General issues: Portuguese chartered company 1892-1942
Country name on general issues: Compa de Moçambique, Companhia de Moçambique
Currency: 1 Milreis = 1000 Reis 1892-1916, 1 Escudo = 100 Centavos 1916-1941
Population: No statistics available – a rough estimate would suggest the population to have been in the order of 300 000 to 350 000 in 1900
Political history Mozambique Company
The Mozambique Company was a chartered company active in Mozambique in eastern Africa. The Portuguese had, since the 16th century, established themselves in Mozambique. When Mozambique was awarded to Portugal at the 1885 Berlin conference, where the colonial powers divided their respective spheres of influence in Africa, it was a prerequisite for continued recognition of territorial claims that effective colonial rule would be established. The Portuguese had little resources available to actually do so and thus large parts of Mozambique were transferred to private companies for further development. One of these companies was the Mozambique Company, established in 1891. The Mozambique Company was a chartered company having, aside from commercial rights, also administrative powers in its territory. The territory of the Mozambique Company was in central Mozambique, the administration was transferred in 1892, Beira was made the capital of the Mozambique Company.
The Mozambique Company was financed largely by British and other foreign investors. The British had an interest in developing railroads and ports to allow access to the shipping routes on the Indian Ocean from their landlocked possessions in eastern Africa. One of the elements of the charter, therefore, was the construction of railroads from the Rhodesia’s and Nyassaland to the port of Beira.
The Mozambique Company did develop the railroads. Otherwise, little effort was put into the economic and social development of the territory. What money was made was made through the levying of taxes and through forced labor. The company exercised these rights to such an extent that the African population revolted twice – revolts that had to be put down by the Portuguese colonial administration. All in all, the Mozambique Company did not manage to turn a profit – which, by the way, was the fate of many of the chartered companies from other countries also.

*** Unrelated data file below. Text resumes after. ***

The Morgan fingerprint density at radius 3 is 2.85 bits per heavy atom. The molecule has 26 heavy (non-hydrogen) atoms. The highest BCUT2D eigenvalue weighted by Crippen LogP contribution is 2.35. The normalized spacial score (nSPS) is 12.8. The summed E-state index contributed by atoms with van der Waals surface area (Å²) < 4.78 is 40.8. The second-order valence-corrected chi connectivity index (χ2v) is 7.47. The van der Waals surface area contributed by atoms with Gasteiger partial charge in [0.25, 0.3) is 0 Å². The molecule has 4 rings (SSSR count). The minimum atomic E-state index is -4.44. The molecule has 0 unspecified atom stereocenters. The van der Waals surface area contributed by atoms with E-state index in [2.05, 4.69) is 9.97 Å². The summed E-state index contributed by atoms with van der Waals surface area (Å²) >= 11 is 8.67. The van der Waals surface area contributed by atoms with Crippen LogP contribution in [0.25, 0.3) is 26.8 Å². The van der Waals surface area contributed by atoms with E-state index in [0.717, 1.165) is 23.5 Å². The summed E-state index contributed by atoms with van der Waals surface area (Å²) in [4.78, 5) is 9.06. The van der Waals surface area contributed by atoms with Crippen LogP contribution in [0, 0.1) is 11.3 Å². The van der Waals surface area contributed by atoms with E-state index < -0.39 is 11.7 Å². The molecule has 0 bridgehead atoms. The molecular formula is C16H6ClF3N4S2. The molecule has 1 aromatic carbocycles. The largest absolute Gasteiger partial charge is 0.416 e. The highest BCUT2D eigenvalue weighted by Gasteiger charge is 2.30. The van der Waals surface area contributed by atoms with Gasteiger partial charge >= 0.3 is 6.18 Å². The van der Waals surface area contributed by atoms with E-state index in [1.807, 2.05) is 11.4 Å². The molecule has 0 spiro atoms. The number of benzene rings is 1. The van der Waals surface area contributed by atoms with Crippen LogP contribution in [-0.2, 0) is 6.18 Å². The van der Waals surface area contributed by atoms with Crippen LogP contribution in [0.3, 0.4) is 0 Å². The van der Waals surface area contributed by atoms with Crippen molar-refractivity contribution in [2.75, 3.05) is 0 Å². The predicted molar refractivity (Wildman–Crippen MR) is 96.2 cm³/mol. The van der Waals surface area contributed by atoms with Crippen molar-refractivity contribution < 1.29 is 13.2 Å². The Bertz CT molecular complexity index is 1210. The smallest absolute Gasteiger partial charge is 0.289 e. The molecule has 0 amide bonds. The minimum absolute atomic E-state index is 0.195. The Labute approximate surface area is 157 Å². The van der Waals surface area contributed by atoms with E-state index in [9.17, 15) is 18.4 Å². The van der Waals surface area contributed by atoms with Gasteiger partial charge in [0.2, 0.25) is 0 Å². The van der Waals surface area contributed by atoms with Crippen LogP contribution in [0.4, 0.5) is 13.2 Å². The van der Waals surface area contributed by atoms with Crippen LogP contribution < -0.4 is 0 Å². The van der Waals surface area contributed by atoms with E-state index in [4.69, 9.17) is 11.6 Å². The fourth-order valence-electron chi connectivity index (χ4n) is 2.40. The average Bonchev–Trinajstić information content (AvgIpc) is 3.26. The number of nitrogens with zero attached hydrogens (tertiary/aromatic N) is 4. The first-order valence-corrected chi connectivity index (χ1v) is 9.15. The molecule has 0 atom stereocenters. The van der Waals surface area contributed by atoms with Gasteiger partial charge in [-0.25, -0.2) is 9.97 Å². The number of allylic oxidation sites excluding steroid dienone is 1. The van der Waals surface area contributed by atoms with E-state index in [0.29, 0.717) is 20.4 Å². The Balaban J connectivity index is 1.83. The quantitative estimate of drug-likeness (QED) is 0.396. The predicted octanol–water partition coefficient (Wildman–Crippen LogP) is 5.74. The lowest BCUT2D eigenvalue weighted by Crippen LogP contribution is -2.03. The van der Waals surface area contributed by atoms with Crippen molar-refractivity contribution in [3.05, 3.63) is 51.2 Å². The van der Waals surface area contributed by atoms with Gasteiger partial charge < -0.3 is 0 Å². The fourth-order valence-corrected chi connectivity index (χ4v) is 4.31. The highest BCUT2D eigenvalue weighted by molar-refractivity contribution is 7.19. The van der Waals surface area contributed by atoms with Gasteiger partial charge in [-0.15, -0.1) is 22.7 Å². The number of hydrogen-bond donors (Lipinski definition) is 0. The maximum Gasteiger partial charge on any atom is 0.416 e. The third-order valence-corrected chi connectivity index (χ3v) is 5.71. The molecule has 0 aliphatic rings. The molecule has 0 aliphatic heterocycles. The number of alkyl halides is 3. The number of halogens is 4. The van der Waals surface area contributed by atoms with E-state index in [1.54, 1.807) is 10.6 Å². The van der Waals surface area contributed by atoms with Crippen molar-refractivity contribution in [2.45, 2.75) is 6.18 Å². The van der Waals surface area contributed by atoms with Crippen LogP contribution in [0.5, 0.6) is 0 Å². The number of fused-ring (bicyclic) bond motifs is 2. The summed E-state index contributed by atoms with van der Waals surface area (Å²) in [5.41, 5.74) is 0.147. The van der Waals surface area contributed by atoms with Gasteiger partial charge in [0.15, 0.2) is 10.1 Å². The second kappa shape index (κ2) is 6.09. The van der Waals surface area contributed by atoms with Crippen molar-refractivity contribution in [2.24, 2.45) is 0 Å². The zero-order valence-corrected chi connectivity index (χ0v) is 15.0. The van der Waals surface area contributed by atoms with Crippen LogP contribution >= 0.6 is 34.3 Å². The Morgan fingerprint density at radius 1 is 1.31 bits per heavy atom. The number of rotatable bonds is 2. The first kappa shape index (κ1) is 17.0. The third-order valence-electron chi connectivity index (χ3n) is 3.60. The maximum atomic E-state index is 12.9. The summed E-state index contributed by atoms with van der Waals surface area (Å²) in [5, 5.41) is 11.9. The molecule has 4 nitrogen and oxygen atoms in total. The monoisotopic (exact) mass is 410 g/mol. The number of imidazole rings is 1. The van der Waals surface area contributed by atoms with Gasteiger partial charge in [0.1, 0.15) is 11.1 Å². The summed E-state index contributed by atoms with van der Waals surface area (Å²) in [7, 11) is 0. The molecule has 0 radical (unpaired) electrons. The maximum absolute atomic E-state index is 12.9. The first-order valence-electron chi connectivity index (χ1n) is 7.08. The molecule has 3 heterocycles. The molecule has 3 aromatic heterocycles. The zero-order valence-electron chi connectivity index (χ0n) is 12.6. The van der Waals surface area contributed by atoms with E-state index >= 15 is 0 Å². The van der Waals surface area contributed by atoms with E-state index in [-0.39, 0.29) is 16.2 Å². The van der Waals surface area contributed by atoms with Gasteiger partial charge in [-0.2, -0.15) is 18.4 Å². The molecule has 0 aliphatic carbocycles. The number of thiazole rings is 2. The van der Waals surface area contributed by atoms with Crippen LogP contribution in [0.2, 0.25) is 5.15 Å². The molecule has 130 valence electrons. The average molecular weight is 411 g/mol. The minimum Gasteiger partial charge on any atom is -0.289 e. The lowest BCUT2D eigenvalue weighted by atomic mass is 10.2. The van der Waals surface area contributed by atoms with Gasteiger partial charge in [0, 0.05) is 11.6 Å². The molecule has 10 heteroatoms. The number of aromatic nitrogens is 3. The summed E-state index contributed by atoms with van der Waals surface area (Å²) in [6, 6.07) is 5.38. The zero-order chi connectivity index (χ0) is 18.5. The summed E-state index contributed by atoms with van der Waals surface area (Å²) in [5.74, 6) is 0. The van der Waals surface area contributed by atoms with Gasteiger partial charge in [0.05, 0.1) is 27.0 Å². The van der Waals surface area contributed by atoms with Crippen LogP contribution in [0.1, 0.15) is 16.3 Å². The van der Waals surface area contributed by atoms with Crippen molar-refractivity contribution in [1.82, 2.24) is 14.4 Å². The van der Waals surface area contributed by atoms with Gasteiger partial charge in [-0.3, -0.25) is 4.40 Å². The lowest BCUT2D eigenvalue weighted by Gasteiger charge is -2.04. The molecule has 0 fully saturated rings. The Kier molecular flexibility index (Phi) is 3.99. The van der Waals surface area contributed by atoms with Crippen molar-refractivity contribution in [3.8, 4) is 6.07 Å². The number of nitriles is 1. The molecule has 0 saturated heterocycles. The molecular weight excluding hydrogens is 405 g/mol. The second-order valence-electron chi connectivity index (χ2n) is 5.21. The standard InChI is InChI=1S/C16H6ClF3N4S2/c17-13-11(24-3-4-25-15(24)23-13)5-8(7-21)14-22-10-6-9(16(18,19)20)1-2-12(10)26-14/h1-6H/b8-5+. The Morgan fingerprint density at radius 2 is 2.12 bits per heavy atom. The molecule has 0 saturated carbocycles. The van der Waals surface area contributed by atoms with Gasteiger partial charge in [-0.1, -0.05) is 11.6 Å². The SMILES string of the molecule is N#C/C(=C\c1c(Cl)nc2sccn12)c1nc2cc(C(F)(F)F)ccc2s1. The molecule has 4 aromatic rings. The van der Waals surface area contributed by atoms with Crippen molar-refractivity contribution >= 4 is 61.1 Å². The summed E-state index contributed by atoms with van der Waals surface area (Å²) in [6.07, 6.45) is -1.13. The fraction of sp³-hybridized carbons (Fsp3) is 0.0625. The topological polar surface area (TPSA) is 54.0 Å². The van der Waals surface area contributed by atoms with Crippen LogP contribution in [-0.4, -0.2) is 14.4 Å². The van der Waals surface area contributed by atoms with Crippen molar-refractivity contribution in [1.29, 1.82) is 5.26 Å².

The little the company did for the development of the territory under its administration, and changing views within the Portuguese government on the administration of the Portuguese colonies, resulted in the charter not being renewed when it ended in 1941. The administration of the territories of the Mozambique Company was transferred back to the colonial authorities in 1942. The Mozambique company has continued as a purely commercial company, being absorbed by a Portuguese commercial and industrial conglomerate in 1961.
Postal history Mozambique Company
Part of the charter of the Mozambique Company was the right to issue stamps. The first stamps issued in 1892 were overprints on previous Mozambique issues – the overprint being ‘Compa de Moçambique’. The first definitives were issued in 1895 showing the coat of arms of the company. The first stamps in the new currency – overprints on previous issues – were not issued until 1916 – four years after the new currency had been introduced in Mozambique. From 1918, the company ordered its stamps from Waterlow printers in London, which has resulted in several attractive sets – issued with the collectors market in mind, stamp sales being a substantial source of revenue for the company. The stamps of the Mozambique Company were withdrawn in 1942, to be superseded by the issues of Mozambique.